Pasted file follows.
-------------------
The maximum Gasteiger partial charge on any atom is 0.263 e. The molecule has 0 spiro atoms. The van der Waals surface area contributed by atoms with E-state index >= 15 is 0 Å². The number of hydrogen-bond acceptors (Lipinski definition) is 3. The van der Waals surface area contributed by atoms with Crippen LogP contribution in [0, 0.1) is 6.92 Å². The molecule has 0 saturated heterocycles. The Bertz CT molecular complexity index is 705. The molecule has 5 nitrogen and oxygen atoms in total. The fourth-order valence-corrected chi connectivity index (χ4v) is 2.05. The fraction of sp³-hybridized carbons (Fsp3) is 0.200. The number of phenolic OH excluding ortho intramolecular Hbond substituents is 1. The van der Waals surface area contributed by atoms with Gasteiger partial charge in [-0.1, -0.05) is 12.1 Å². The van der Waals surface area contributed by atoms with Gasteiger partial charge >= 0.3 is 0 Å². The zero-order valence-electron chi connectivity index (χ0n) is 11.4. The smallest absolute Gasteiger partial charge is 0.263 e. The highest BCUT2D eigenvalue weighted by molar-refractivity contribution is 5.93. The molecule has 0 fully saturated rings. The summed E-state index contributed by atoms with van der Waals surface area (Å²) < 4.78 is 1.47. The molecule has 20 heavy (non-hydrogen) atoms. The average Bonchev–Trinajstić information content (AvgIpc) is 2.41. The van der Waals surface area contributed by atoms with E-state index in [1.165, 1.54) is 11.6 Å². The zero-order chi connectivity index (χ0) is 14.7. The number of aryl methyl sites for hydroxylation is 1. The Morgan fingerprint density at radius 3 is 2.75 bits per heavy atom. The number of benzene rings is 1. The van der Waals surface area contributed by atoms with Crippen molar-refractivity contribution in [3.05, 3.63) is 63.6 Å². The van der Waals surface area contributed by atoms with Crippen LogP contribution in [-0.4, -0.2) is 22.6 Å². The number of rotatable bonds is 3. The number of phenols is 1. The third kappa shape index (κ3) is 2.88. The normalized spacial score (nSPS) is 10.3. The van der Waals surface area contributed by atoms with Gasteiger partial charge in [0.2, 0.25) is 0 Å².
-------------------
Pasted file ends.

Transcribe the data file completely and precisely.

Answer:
The maximum Gasteiger partial charge on any atom is 0.263 e. The molecule has 0 spiro atoms. The van der Waals surface area contributed by atoms with E-state index >= 15 is 0 Å². The number of hydrogen-bond acceptors (Lipinski definition) is 3. The van der Waals surface area contributed by atoms with Crippen LogP contribution in [0, 0.1) is 6.92 Å². The molecule has 0 saturated heterocycles. The Bertz CT molecular complexity index is 705. The molecule has 5 nitrogen and oxygen atoms in total. The fourth-order valence-corrected chi connectivity index (χ4v) is 2.05. The fraction of sp³-hybridized carbons (Fsp3) is 0.200. The number of phenolic OH excluding ortho intramolecular Hbond substituents is 1. The van der Waals surface area contributed by atoms with Gasteiger partial charge in [-0.1, -0.05) is 12.1 Å². The van der Waals surface area contributed by atoms with Gasteiger partial charge >= 0.3 is 0 Å². The zero-order valence-electron chi connectivity index (χ0n) is 11.4. The smallest absolute Gasteiger partial charge is 0.263 e. The highest BCUT2D eigenvalue weighted by molar-refractivity contribution is 5.93. The molecule has 0 fully saturated rings. The summed E-state index contributed by atoms with van der Waals surface area (Å²) < 4.78 is 1.47. The molecule has 20 heavy (non-hydrogen) atoms. The average Bonchev–Trinajstić information content (AvgIpc) is 2.41. The van der Waals surface area contributed by atoms with E-state index in [1.165, 1.54) is 11.6 Å². The zero-order chi connectivity index (χ0) is 14.7. The number of aryl methyl sites for hydroxylation is 1. The Morgan fingerprint density at radius 3 is 2.75 bits per heavy atom. The number of benzene rings is 1. The van der Waals surface area contributed by atoms with Crippen molar-refractivity contribution in [3.05, 3.63) is 63.6 Å². The van der Waals surface area contributed by atoms with Crippen LogP contribution in [-0.4, -0.2) is 22.6 Å². The number of rotatable bonds is 3. The number of phenols is 1. The third kappa shape index (κ3) is 2.88. The normalized spacial score (nSPS) is 10.3. The van der Waals surface area contributed by atoms with Gasteiger partial charge in [0.2, 0.25) is 0 Å².